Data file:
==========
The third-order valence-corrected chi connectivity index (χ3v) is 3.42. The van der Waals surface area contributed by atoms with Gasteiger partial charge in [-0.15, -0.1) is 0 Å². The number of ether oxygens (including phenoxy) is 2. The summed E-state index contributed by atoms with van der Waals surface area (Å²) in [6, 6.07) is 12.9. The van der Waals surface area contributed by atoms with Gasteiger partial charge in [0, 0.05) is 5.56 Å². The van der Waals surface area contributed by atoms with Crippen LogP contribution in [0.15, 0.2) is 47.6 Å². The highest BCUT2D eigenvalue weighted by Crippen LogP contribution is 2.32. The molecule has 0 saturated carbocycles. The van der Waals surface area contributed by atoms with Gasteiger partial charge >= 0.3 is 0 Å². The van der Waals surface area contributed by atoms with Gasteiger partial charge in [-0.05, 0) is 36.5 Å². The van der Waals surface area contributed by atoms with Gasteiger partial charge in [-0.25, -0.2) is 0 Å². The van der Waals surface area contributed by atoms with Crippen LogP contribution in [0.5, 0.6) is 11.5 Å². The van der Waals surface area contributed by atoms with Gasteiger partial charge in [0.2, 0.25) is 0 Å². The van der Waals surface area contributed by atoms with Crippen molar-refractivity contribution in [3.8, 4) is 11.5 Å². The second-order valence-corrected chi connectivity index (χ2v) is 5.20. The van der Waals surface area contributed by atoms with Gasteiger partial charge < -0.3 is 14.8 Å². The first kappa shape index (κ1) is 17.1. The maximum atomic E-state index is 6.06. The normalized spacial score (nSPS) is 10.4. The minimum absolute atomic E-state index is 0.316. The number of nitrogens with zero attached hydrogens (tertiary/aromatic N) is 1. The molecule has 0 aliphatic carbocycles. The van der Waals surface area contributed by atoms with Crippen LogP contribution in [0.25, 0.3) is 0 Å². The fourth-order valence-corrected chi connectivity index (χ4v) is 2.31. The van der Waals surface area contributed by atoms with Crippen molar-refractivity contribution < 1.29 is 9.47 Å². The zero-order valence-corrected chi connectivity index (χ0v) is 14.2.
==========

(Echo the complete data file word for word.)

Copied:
The third-order valence-corrected chi connectivity index (χ3v) is 3.42. The van der Waals surface area contributed by atoms with Gasteiger partial charge in [-0.15, -0.1) is 0 Å². The number of ether oxygens (including phenoxy) is 2. The summed E-state index contributed by atoms with van der Waals surface area (Å²) in [6, 6.07) is 12.9. The van der Waals surface area contributed by atoms with Gasteiger partial charge in [0, 0.05) is 5.56 Å². The van der Waals surface area contributed by atoms with Crippen LogP contribution in [0.15, 0.2) is 47.6 Å². The highest BCUT2D eigenvalue weighted by Crippen LogP contribution is 2.32. The molecule has 0 saturated carbocycles. The van der Waals surface area contributed by atoms with Gasteiger partial charge >= 0.3 is 0 Å². The van der Waals surface area contributed by atoms with Gasteiger partial charge in [-0.05, 0) is 36.5 Å². The van der Waals surface area contributed by atoms with Gasteiger partial charge in [-0.25, -0.2) is 0 Å². The van der Waals surface area contributed by atoms with Crippen LogP contribution in [0.5, 0.6) is 11.5 Å². The van der Waals surface area contributed by atoms with Gasteiger partial charge in [0.2, 0.25) is 0 Å². The van der Waals surface area contributed by atoms with Crippen molar-refractivity contribution in [3.8, 4) is 11.5 Å². The second-order valence-corrected chi connectivity index (χ2v) is 5.20. The van der Waals surface area contributed by atoms with Gasteiger partial charge < -0.3 is 14.8 Å². The first kappa shape index (κ1) is 17.1. The maximum atomic E-state index is 6.06. The normalized spacial score (nSPS) is 10.4. The minimum absolute atomic E-state index is 0.316. The number of nitrogens with zero attached hydrogens (tertiary/aromatic N) is 1. The molecule has 0 aliphatic carbocycles. The van der Waals surface area contributed by atoms with Crippen LogP contribution in [0.25, 0.3) is 0 Å². The fourth-order valence-corrected chi connectivity index (χ4v) is 2.31. The van der Waals surface area contributed by atoms with Crippen molar-refractivity contribution < 1.29 is 9.47 Å². The zero-order valence-corrected chi connectivity index (χ0v) is 14.2.